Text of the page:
The last few years have been some of the most active
seasons in history.
According to the National Oceanic and Atmospheric
(NOAA), there were at least 1,691 twisters in the U.S. in 2011, and
an estimated 550 fatalities, making it the fourth-deadliest year on
High death tolls and the fear that killer tornadoes could strike
with little warning have many
literally scrambling for cover. The storm shelter business is
booming and there are a variety of options that can offer
protection from even the most powerful storms.
Shelter industry booming due to fear of storms
Ken Nix, co-owner of TSW Storm Shelters in Collierville, Tenn.,
says business has almost tripled in the past three years. TSW
installed 266 shelters in 2011 and is on track to exceed that
number in 2012. Nix says that fear has been a main driver in
prompting homeowners to install shelters.
Do you have to pay your mortgage if your house is
"As the sirens start going off, our phones start ringing. It's
all tied to the weather. When these big storms start hitting,
people start thinking about installing a shelter again," says
Most shelters start at an average of $3,000 to $6,000. TSW's
smaller shelter can hold six to eight people and currently runs
$5,400 including installation.
Many manufacturers are reporting waiting periods due to a surge
in demand. Steve Mader, president of Crest Precast Concrete in La
Crescent, Minn., says his company recently started producing
precast concrete units to meet the growing market for residential
"More frequent and severe storms have people looking for
shelters, and we see that because traffic to our website is
booming. People are looking for something affordable to protect
their family," says Mader.
While many homeowners head to their basements during tornadoes,
basements don't always offer the best protection. Experts say that
unless the basement was specifically built as a shelter and secured
with concrete and reinforced steel, there's a good chance the home
could collapse into the basement itself.
Various types of shelters available
Tornado shelters come in various sizes, shapes and materials.
The most common are steel and reinforced-concrete boxes that either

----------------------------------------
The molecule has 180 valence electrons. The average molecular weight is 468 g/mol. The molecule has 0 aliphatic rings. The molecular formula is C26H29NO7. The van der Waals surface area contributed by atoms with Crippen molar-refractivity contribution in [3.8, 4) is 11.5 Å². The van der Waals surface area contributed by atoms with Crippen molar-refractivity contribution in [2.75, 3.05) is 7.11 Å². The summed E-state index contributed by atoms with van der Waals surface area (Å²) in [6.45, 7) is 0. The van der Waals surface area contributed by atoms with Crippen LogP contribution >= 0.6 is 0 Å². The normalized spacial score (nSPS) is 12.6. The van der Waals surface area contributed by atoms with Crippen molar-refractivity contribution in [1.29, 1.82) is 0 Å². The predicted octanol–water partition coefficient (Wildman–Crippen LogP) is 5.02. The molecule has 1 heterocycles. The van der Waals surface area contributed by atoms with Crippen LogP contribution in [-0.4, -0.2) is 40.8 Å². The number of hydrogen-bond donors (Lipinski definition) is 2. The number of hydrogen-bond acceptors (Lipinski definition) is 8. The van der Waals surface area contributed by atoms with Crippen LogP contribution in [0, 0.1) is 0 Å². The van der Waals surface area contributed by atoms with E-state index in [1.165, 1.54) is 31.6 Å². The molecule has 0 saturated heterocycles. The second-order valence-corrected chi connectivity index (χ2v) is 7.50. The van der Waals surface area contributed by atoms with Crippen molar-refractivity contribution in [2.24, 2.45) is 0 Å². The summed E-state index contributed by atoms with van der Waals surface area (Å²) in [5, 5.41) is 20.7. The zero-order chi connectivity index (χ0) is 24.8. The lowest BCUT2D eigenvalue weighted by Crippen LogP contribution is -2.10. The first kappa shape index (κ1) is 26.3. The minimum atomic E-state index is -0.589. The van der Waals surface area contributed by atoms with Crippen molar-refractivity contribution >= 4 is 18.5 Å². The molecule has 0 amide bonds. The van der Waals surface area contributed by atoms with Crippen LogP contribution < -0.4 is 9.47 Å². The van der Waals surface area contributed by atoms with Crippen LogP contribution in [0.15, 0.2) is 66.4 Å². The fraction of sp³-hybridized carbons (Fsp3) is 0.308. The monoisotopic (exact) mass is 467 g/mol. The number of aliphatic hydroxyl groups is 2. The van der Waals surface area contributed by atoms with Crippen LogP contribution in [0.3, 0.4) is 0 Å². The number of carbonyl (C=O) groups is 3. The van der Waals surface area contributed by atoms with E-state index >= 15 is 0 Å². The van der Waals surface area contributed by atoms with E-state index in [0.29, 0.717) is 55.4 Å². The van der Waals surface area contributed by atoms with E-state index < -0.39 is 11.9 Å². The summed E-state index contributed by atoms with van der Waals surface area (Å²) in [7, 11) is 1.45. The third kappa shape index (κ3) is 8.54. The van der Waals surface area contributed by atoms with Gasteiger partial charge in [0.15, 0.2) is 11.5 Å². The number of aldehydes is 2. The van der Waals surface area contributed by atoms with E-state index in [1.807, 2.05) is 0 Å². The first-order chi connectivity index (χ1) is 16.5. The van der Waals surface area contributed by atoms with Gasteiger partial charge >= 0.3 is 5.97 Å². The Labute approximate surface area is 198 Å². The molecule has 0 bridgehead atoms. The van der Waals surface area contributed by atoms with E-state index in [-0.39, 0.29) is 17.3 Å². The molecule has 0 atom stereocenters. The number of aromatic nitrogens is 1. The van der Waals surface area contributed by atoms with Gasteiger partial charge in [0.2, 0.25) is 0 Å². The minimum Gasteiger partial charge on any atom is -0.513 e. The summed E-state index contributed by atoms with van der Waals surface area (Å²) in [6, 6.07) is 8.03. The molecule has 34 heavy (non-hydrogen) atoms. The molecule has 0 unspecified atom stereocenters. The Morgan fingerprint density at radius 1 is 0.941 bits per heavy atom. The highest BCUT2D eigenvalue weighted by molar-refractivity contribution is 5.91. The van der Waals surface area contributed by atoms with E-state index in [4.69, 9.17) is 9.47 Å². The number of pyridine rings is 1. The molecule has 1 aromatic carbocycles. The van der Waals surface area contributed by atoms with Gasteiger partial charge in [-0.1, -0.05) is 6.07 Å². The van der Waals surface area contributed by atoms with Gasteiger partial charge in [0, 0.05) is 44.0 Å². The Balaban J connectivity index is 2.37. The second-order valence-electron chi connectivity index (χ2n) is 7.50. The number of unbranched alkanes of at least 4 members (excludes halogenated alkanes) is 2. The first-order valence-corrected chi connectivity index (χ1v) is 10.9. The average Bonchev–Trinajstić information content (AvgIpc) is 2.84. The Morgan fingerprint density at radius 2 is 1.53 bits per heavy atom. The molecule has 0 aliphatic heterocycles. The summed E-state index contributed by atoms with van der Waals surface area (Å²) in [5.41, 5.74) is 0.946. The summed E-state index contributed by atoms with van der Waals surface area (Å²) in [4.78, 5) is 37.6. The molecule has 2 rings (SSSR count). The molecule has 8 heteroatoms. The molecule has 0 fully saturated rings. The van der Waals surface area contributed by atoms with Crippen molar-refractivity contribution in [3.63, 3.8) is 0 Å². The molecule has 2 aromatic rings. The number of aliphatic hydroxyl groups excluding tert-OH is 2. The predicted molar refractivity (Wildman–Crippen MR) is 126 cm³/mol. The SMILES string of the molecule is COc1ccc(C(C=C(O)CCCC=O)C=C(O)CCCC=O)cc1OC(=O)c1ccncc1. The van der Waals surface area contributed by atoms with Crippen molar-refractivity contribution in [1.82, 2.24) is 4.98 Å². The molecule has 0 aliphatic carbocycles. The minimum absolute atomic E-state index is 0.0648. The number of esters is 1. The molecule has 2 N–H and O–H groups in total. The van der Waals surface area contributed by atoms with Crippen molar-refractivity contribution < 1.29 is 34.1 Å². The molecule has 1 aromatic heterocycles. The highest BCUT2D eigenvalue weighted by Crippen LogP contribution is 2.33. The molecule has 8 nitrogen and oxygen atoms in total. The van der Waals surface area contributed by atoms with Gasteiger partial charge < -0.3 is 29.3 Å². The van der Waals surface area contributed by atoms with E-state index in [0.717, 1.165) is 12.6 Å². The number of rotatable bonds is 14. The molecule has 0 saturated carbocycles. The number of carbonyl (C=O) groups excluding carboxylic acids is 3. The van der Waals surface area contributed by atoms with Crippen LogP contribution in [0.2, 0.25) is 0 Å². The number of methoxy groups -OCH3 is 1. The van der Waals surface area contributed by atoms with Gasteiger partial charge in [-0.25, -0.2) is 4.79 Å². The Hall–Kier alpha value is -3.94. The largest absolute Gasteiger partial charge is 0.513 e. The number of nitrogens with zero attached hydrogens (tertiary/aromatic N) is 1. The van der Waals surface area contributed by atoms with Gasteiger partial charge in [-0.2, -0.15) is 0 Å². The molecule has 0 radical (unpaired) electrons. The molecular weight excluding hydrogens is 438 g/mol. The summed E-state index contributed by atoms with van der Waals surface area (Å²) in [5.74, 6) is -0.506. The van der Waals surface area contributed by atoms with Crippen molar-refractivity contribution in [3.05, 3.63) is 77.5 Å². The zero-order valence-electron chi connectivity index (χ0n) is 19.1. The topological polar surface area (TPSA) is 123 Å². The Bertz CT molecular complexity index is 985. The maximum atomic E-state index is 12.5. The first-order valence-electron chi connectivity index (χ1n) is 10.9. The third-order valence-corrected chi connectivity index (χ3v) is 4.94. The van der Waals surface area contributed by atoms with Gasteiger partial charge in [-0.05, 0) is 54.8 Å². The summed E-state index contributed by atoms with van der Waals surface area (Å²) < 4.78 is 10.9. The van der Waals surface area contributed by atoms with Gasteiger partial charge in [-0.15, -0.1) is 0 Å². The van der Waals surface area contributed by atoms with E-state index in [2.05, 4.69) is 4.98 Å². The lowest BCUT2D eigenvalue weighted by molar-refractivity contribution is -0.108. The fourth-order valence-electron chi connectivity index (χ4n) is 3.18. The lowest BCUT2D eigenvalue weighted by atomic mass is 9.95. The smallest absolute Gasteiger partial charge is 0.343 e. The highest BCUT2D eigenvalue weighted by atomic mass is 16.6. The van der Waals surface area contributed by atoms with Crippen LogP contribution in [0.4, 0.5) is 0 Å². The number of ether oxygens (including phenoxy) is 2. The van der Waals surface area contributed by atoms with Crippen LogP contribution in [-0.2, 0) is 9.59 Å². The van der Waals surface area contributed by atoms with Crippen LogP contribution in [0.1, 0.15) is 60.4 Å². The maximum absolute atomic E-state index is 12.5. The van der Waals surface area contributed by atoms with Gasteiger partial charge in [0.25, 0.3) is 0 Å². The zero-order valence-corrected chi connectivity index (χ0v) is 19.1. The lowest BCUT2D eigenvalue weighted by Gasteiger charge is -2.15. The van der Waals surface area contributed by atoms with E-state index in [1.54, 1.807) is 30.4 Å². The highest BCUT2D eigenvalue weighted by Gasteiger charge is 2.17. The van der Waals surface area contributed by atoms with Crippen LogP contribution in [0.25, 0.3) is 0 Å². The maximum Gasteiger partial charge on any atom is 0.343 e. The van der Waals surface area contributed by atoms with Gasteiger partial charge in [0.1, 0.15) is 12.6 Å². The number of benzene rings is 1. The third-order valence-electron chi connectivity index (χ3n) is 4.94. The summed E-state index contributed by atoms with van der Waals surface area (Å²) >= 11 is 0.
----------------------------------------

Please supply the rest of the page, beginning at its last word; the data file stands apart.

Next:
sit above ground anchored to a slab or are placed underground. They
typically hold six to eight people on a bench in a small confined
area and have ventilation holes and a solid steel door.
TSW's shelters are usually placed below ground in a garage. Nix
says it's a six-hour process for his crew to punch through the
slab, drop the shelter in place and seal it up with concrete. When
it's done, all that's left is a small door in the garage floor.
Homeowners can even park their vehicle on top of it.
Other shelters sit above ground. While many put functionality
over aesthetics, Mader said Crest's product has a more appealing
design that looks good in a yard when not in use.
"It has some architectural elements to it. It's not a box. It
has a gable roof and a more residential appearance," he says.
Most shelters on the market are constructed using FEMA
guidelines 320 and 351. Crest's Residential Storm Hut is made of
6,000 PSI concrete with grade 60 rebar and weighs more than 18,000
pounds. Such a shelter can withstand the winds of an F5 tornado and
even take the brunt of a vehicle smashing against it.
"It will not slide, slip or roll in an EF5 with winds of up to
250 miles per hour. It's three times heavier than a tractor trailer
and has a small surface area," says Mader.
Above ground versus below ground
Tom Bennett, past president of the National Storm Shelter
Association and current vice president of Jim Giles' Safe Rooms in
Tulsa, Okla., says that in terms of safety, the more accessible a
shelter is, the more likely it is going to be used.
"The more convenience there is for a shelter the more people are
likely to use it. If it's not convenient, you might not want to run
to it until it is too late," says Bennett.
Giles offers three models of box-style shelters that are
anchored to the slab above ground in garages. They range in price
from $5,000 to $8,000 installed.
Proponents of above-ground shelters say it makes it easier for
rescuers to find survivors after a storm. When a house is
completely devastated, Bennett says it's easy to spot the big white
boxes because they're often the only things remaining. Since
there's no climb-down stairs they also tend to be more accessible
for the handicapped and elderly.
Proponents of below-ground shelters say the biggest advantage is
that they don't take up any space and are unseen. The fact that
they're so convenient and can be accessed without going outside is
also a major selling point.
Nix says there is little threat of not being found in
below-ground shelters because the company keeps GPS coordinates of
every shelter it installs. In the event of a neighborhood being
leveled, TSW can notify authorities of the exact location of its
Some contractors also offer custom-built storm shelters that can
be placed elsewhere in the home. In new-home construction in
Tornado Alley, many builders are offering under-the-slab units in
the center of the home or under the stairwell.
"You may get a shelter and never go in there. Or you might spend
only 30 minutes in there and it could save your life," says